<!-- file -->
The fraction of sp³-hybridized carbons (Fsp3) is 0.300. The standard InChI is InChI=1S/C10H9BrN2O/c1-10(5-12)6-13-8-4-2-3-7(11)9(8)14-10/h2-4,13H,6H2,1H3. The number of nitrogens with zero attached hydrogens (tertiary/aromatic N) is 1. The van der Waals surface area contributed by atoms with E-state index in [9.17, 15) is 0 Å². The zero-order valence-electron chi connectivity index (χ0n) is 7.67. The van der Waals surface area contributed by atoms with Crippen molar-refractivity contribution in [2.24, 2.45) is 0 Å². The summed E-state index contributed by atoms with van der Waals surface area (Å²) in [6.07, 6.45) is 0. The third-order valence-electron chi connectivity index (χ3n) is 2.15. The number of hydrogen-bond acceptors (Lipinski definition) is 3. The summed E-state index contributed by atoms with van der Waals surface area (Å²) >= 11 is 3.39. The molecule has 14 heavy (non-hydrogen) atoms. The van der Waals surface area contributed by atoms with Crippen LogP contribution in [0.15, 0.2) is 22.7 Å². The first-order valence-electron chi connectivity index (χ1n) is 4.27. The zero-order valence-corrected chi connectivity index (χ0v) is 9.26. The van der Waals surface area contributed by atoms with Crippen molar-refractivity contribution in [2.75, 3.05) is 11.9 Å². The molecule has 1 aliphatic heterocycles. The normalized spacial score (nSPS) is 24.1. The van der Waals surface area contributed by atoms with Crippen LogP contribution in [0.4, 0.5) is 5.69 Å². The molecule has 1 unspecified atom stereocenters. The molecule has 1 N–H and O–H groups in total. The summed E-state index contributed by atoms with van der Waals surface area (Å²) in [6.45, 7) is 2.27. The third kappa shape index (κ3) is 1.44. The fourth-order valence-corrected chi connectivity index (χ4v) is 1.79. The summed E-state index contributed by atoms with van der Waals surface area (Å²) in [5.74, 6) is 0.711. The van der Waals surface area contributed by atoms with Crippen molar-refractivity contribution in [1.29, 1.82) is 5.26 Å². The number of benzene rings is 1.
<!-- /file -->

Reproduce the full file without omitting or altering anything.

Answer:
The fraction of sp³-hybridized carbons (Fsp3) is 0.300. The standard InChI is InChI=1S/C10H9BrN2O/c1-10(5-12)6-13-8-4-2-3-7(11)9(8)14-10/h2-4,13H,6H2,1H3. The number of nitrogens with zero attached hydrogens (tertiary/aromatic N) is 1. The van der Waals surface area contributed by atoms with E-state index in [9.17, 15) is 0 Å². The zero-order valence-electron chi connectivity index (χ0n) is 7.67. The van der Waals surface area contributed by atoms with Crippen molar-refractivity contribution in [2.24, 2.45) is 0 Å². The summed E-state index contributed by atoms with van der Waals surface area (Å²) in [6.07, 6.45) is 0. The third-order valence-electron chi connectivity index (χ3n) is 2.15. The number of hydrogen-bond acceptors (Lipinski definition) is 3. The summed E-state index contributed by atoms with van der Waals surface area (Å²) >= 11 is 3.39. The molecule has 14 heavy (non-hydrogen) atoms. The van der Waals surface area contributed by atoms with Crippen LogP contribution in [0.15, 0.2) is 22.7 Å². The first-order valence-electron chi connectivity index (χ1n) is 4.27. The zero-order valence-corrected chi connectivity index (χ0v) is 9.26. The van der Waals surface area contributed by atoms with Crippen molar-refractivity contribution in [2.75, 3.05) is 11.9 Å². The molecule has 1 aliphatic heterocycles. The normalized spacial score (nSPS) is 24.1. The van der Waals surface area contributed by atoms with Crippen LogP contribution in [0.4, 0.5) is 5.69 Å². The molecule has 1 unspecified atom stereocenters. The molecule has 1 N–H and O–H groups in total. The summed E-state index contributed by atoms with van der Waals surface area (Å²) in [6.45, 7) is 2.27. The third kappa shape index (κ3) is 1.44. The fourth-order valence-corrected chi connectivity index (χ4v) is 1.79. The summed E-state index contributed by atoms with van der Waals surface area (Å²) in [5.74, 6) is 0.711. The van der Waals surface area contributed by atoms with Crippen molar-refractivity contribution in [1.29, 1.82) is 5.26 Å². The number of benzene rings is 1.